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The Self-Appointed Gatekeepers
One of the most odious aspects of the AIM is that it entrenches compulsory intermediaries through which corporates must interact with the Exchange and the investing public. This is a carry-over from the long London tradition of companies having a “broker” who carried out this function. This made sense as an institutionalized “shakedown” when brokers owned the Exchange but with demutualization this pin-striped extortion should have been relegated to the ashcan of history.
There was considerable error in the interpretation by both insiders and outsiders of what the officially appointed broker go-betweens (NOMAD – short for Nominated Advisor), were supposed to do. Some saw them as being market-makers while some viewed them as promoters for the fledgling stock. In reality the role is more akin to a cross between go-between with the Exchange and Father Confessor to the company’s management.
The process of listing is straightforward and some Canadian miners have made the jump but more Australians have been tempted by the idea of cross-listing. According to a report by Baker & McKenzie (published in 2012) of the 83 ASX-listed companies with dual listings, there were 9 with AIM listings (compared to 27 on the OTCQX and 26 on the TSX). So neither is the number all that overwhelmingly either.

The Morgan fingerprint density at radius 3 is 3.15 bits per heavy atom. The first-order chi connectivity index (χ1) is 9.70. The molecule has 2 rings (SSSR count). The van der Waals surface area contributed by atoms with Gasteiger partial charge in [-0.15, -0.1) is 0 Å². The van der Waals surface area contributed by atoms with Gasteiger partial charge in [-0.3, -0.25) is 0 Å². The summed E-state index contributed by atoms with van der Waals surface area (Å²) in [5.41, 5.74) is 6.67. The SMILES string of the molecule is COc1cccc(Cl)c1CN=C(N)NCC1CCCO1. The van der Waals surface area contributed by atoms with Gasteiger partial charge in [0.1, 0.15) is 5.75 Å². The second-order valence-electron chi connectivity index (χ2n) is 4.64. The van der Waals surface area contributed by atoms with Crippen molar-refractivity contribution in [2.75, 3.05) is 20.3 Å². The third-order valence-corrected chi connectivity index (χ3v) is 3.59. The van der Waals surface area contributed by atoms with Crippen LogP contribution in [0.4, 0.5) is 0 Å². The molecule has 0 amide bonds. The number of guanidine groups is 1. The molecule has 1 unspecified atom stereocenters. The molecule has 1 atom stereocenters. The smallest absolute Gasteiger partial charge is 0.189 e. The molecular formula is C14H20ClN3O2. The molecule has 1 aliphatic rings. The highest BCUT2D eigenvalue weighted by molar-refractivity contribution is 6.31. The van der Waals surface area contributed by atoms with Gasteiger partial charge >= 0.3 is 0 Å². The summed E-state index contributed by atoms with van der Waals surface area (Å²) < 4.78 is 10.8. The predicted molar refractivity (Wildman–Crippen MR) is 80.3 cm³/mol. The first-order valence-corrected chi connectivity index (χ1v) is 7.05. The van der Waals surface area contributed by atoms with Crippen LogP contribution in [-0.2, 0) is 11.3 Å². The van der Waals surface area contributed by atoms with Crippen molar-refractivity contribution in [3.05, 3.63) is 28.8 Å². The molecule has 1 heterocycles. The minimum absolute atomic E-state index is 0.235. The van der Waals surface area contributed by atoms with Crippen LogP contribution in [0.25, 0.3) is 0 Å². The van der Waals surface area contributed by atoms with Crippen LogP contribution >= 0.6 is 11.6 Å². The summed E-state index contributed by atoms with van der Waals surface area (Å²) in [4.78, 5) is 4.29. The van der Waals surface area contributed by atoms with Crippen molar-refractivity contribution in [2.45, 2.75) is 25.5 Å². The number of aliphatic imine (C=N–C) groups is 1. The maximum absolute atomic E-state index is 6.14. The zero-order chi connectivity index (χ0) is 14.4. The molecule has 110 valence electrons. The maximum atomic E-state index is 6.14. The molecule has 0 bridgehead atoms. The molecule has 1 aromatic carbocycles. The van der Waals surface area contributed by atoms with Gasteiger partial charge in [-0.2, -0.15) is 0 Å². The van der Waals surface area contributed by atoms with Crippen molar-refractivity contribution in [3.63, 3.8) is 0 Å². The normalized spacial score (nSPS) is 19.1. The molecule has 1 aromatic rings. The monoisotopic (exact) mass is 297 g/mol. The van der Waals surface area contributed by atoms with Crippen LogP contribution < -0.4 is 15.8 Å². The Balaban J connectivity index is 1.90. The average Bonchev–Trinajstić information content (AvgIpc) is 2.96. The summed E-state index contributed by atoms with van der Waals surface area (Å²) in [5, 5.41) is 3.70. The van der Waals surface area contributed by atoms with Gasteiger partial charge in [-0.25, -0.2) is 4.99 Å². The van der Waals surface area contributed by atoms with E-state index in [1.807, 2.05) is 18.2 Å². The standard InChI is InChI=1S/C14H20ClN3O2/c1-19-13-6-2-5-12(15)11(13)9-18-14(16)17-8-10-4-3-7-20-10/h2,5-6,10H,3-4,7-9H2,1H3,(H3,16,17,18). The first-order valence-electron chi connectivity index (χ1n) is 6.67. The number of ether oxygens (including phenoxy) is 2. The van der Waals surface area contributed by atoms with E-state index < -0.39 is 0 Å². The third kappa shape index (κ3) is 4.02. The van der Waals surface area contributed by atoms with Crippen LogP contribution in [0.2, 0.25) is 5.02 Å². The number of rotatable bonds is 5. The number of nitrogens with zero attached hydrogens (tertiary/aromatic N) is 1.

The conditions for listing are clearly not onerous, they are:
Share price. There is no minimum closing or offering price for shares to be listed.
Distribution. There is no requirement to have a minimum public float at the time of admission or from time to time after admission.
Accounting standards and reports. Financial statements generally must be prepared in accordance with International Financial Reporting Standards. AIM companies are required to produce annual audited accounts and half-yearly financial reports.
Financial statements. The admission document must generally include audited accounts for the last three financial years (or less if the company has been in existence for less than three years) and an audit report in respect of each year.